JPMA Awards 2021

The Japan Powder Metallurgy Association (JPMA) has announced the winners of its annual awards, which, once again, brought the ongoing developments of Japan’s PM industry centre stage. The winners showcased innovations in component development and processing technology, demonstrating the design and commercial benefits of using Powder Metallurgy as a manufacturing technique for mass production in numerous end-user categories.

JPMA awards: New design

Parking parts in a plug-in hybrid electric vehicle’s transmission

Fig. 1 Parking lock mechanism  (Courtesy JPMA)
Fig. 1 Parking lock mechanism (Courtesy JPMA)

Sumitomo Electric Industries, Ltd, recieved an award for a parking lock mechanism component (Fig. 1) used in a transmission developed for PHEVs (plug-in hybrid vehicles). The part consists of a tapered section, used to guide a locking rod mechanism activated when the transmission is shifted to the park position.

The conventionally made part required extensive machining, which accounted for 50% of the total production costs. Sumitomo worked closely with the customer to re-design the part. The near-net shape incorporatres a slope formed with a punch, bolt holes formed with the core and the void formed with the die. As a result, Sumitomo succeeded in reducing the machining costs by about 40%.

Development of Soft Magnetic Powder Cores for Axial Gap motors

Fig. 2 Stator cores for axial gap motors (Courtesy JPMA)
Fig. 2 Stator cores for axial gap motors (Courtesy JPMA)

Sumitomo Electric Industries, Ltd, also recieved an award for the development of stator cores for axial gap motors (Fig. 2). The cores are used in pumps, and generate the rotational force of the rotor by becoming an electromagnet when an electric current flows through the wound coil.

With a move to smaller, lighter and more efficient motors, the adoption of axial gap motors is expected to become widespread. They offer a number of advantages when compared to conventional motors, being thinner and with high torque. Soft magnetic powder cores are particulalry suitable for the three-dimensional magnetic circuit required for axial gap motors, due to their magnetic isotropic properties and high design flexibility.

Sumitomo has achieved mass production of the soft magnetic powder cores by optimising the manufacturing process in a number of ways. This included the use of insulation-coated soft magnetic powder, a heat treatment to remove distortion, machining of the bolt hole for fixing and a surface coating.

High-efficiency electric oil pump parts for HEVs clutch engagement (high pressure applications)

Fig. 3 Oil pump parts for HEV clutch (Courtesy JPMA)
Fig. 3 Oil pump parts for HEV clutch (Courtesy JPMA)

Sumitomo Electric Industries, Ltd, recieved a further award for these internal gear rotors and body (rotor case), used for an electric oil pump in HEV clutch engagement (high-pressure application) (Fig. 3). The parts require an extremely high dimensional accuracy to ensure high efficiency and quiet operation.

In the original part, the inner diameter of the inner rotor was machined to improve the coaxial accuracy of the inner and outer diameters. However, in addition to machining, there was also a shaft press-fitting process by the customer, which increased the unit cost. Therefore, in order to omit the inner diameter machining, and maintain the coaxial accuracy of the inner and outer diameters of the inner rotor, Sumitomo modified the compacting tools and applied uniform powder-feeding technology. As a result, they achieved inner tooth tip runout accuracy equal to, or higher, than machining. By applying uniform powder-feeding technology to the outer rotor to improve roundness, the company was also able to reduce the tolerance width of the tip clearance (a gap formed when the tooth tips of the outer/inner rotor face each other) by about 50% compared to the conventional part.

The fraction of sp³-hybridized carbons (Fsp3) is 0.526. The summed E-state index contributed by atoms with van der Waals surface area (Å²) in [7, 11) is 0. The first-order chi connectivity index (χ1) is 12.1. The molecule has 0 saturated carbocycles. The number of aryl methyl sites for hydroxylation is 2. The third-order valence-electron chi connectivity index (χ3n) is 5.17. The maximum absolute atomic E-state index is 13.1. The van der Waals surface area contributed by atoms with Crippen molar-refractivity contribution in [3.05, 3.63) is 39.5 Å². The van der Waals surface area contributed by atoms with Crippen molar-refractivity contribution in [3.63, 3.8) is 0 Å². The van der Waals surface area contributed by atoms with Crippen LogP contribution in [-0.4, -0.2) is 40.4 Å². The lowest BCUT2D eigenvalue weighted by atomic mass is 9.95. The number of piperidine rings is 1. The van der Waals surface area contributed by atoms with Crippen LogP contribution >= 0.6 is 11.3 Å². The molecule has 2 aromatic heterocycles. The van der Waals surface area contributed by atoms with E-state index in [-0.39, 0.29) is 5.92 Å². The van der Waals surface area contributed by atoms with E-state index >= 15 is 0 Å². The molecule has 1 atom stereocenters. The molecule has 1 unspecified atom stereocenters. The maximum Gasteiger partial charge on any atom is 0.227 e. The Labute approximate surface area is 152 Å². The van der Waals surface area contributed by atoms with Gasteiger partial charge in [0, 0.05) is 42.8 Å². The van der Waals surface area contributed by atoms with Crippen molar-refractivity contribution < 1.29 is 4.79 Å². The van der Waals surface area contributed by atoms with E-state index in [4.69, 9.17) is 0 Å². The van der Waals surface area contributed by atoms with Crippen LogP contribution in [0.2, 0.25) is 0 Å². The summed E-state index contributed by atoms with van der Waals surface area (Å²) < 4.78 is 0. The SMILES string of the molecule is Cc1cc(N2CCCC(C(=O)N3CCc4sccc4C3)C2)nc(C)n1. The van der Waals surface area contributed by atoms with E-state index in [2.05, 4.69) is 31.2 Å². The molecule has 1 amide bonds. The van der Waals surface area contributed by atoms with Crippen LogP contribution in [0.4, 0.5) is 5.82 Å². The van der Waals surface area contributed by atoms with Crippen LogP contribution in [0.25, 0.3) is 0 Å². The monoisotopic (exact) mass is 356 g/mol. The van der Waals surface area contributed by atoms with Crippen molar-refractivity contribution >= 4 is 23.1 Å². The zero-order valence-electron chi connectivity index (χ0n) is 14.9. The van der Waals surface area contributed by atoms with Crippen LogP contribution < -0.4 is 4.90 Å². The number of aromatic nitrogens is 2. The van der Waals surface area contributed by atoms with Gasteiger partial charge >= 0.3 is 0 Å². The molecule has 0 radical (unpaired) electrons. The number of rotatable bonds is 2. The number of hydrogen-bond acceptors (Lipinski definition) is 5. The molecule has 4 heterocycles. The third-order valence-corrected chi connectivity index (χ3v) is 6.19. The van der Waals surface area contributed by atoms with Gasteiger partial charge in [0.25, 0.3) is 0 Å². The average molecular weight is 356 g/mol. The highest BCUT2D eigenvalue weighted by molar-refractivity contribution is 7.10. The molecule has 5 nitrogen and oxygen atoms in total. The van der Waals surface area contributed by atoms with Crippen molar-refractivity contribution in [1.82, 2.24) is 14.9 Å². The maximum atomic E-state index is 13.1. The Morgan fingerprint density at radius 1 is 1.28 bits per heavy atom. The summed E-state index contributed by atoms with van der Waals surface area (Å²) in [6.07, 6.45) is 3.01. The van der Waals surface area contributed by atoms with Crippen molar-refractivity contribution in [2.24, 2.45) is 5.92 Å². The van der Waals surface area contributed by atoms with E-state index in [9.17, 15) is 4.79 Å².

Sumitomo also addressed the casing of the oil pump. The body of a conventional electric oil pump is often made of die-cast aluminium, which can result in oil leakage at high oil temperature due to the difference in linear expansion coefficient with the iron-based sintered rotor. To prevent this, the body was changed to an iron-based sintered material. This also improved accuracy and tolerance of the machined body, where the width of axial clearance (defined by the overall length difference between the body and the rotor) has been significantly reduced to less than 50% of the conventional part, reported to be the smallest level in the industry.

Development of sprocket drive for single-motor hybrids

Fig. 4 Sprocket drive used in single-motor hybrid vehicles (Courtesy JPMA)
Fig. 4 Sprocket drive used in single-motor hybrid vehicles (Courtesy JPMA)

Fine Sinter Co Ltd received an award for a sprocket drive (Fig. 4) used in single-motor hybrid vehicles, where the inverter is closely integrated and the conventional torque converter section is replaced by a high-output flat motor and clutch. In this, the number of parts has been reduced by using an integrated two-stage gear design. The newly developed clutch mechanism also requires high response and high precision in hydraulic pressure.

The involute spur gears were required to have the precision of the former JIS Grade 4. Both sprockets and spur gears require high-frequency quenching and tempering to improve wear, and the spur gear tips were required to have a chamfered shape in order to improve productivity in the assembly process.

Fine Sinter optimised the shape of the filling adjustment groove, which controls the amount of powder filled, and improved the rigidity of the die and die adapter to achieve two-stage gearing with an integrated die step. The coil shape and quenching conditions were optimised and, by establishing high-frequency quenching conditions with one coil and one shot, Fine Sinter was able to control the decline in spur gear precision.

As a result, near-net-shape sintering became possible, and cost reduction of around 50% was achieved, when compared to a machined forging.

Development of plug parts for shale gas drilling tool